Viewpoint: Ennahda's 'double-dealing'

Protesters in Tunis
Image caption Secularists and democrats alike took to the streets immediately after news of Mr Belaid's murder spread

The assassination of Tunisian politician Chokri Belaid has put the spotlight on tensions that have been simmering in Tunisia for more than a year. Analyst Berny Sebe argues that seldom have the levels of anxiety been so high in what traditionally is a peaceful country.

Two years on from the Arab Spring, Tunisia - its cradle - is in mourning.

The murder of Movement of Democratic Patriots (MPD) leader Chokri Belaid has shaken the country to its roots.

The left-wing lawyer was shot dead as he left his home, in cold blood and at point blank range.

Mr Belaid was a symbol of secularism in a country where religious politics seem to gain ground inexorably every day.

Work in progress

Although the governing Ennahda (Renaissance) party has officially condemned his murder, many accuse the apparently moderate Islamic movement of engaging in double dealing.

Image caption Police dispersed protester in Tunis and Gafsa

They argue that it tacitly tolerates the use of violence as a political tool, adding to the climate of fear.

The clear victors of the general election of October 2011 with slightly less than 40% of the vote, Ennahda secured 89 seats out of the 217 available in the constituent assembly.

It managed to obtain 16 ministerial posts out of 30, including that of prime minister - a prize taken by the party's secretary general Hamadi Jebali.

In fact the party received the highest number of votes in all constituencies, except in Sidi Bouzid where the Tunisian revolution started.

But to make its electoral victory meaningful, and to press its agenda at a time when a new constitution was being written - it is still work in progress - Ennahda had to appear as a respectable political player on the international scene.

It was all too conscious of Western anxieties about radical Islamism, and ready to learn from the failure of the Islamic Salvation Front to seize power in neighbouring Algeria in the early 1990s as a result of its openly radical programme.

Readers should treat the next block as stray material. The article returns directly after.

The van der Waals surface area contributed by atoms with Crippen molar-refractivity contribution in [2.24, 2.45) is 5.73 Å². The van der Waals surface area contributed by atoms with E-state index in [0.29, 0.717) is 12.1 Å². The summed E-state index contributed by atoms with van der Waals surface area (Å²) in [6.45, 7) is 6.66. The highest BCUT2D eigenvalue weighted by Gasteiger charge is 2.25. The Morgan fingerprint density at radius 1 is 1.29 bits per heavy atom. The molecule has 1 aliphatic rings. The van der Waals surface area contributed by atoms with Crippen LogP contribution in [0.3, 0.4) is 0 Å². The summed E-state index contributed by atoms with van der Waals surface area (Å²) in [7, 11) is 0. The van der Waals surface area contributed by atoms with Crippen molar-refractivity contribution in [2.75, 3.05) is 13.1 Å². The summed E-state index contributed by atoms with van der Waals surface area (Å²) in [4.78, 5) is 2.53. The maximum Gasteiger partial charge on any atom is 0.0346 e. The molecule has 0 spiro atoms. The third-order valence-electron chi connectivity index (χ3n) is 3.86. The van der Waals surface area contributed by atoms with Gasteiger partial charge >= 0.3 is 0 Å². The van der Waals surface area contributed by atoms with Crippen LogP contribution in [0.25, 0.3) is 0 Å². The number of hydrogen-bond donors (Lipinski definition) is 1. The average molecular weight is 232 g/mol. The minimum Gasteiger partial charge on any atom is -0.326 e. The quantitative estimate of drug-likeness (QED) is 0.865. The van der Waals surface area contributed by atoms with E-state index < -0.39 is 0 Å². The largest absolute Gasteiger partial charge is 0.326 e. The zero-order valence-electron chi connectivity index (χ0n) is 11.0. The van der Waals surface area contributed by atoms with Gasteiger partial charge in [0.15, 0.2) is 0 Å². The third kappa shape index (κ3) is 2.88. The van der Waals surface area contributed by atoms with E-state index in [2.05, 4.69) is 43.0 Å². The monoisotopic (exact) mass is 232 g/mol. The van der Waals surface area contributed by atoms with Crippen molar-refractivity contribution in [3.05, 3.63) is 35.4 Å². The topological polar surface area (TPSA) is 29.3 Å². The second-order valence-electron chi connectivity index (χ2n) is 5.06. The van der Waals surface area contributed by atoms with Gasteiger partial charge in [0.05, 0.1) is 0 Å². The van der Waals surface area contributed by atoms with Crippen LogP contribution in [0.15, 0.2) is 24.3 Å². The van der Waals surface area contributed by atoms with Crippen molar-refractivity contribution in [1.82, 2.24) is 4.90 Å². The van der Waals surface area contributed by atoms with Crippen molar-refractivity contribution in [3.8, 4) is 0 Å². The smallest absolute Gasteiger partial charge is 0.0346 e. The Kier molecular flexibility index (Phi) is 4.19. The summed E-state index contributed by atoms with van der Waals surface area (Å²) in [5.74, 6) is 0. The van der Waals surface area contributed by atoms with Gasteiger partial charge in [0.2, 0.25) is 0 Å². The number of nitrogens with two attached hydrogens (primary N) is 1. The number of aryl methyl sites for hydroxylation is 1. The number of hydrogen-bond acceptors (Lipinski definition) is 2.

Hardline religious interpretations

So Ennahda made deliberate efforts to portray itself, at least for foreign eyes, as a moderate, respectably conservative Islamic party.

Image caption The murder of Mr Belaid has shaken the country to its roots

In short, observers were invited to see it as a Tunisian version of the Turkish Justice and Development Party of Prime Minister Recep Tayyip Erdogan, which has been in power since 2002.

Such an innocuous image is important for a transitional government facing significant post-revolutionary political and economic problems.

Yet behind this facade of respectability, is the party playing a very different game when it comes to internal politics?

Overwhelmingly in control of the government - both numerically and symbolically with portfolios including the interior, foreign affairs, higher education, justice, and industry ministries - it does not seem to be using all its clout to limit the excesses of groups of radical Islamist militants.

Inspired by singularly hardline religious interpretations from Saudi Arabia, Tunisian Salafis share some of Ennahda's ideological tenets.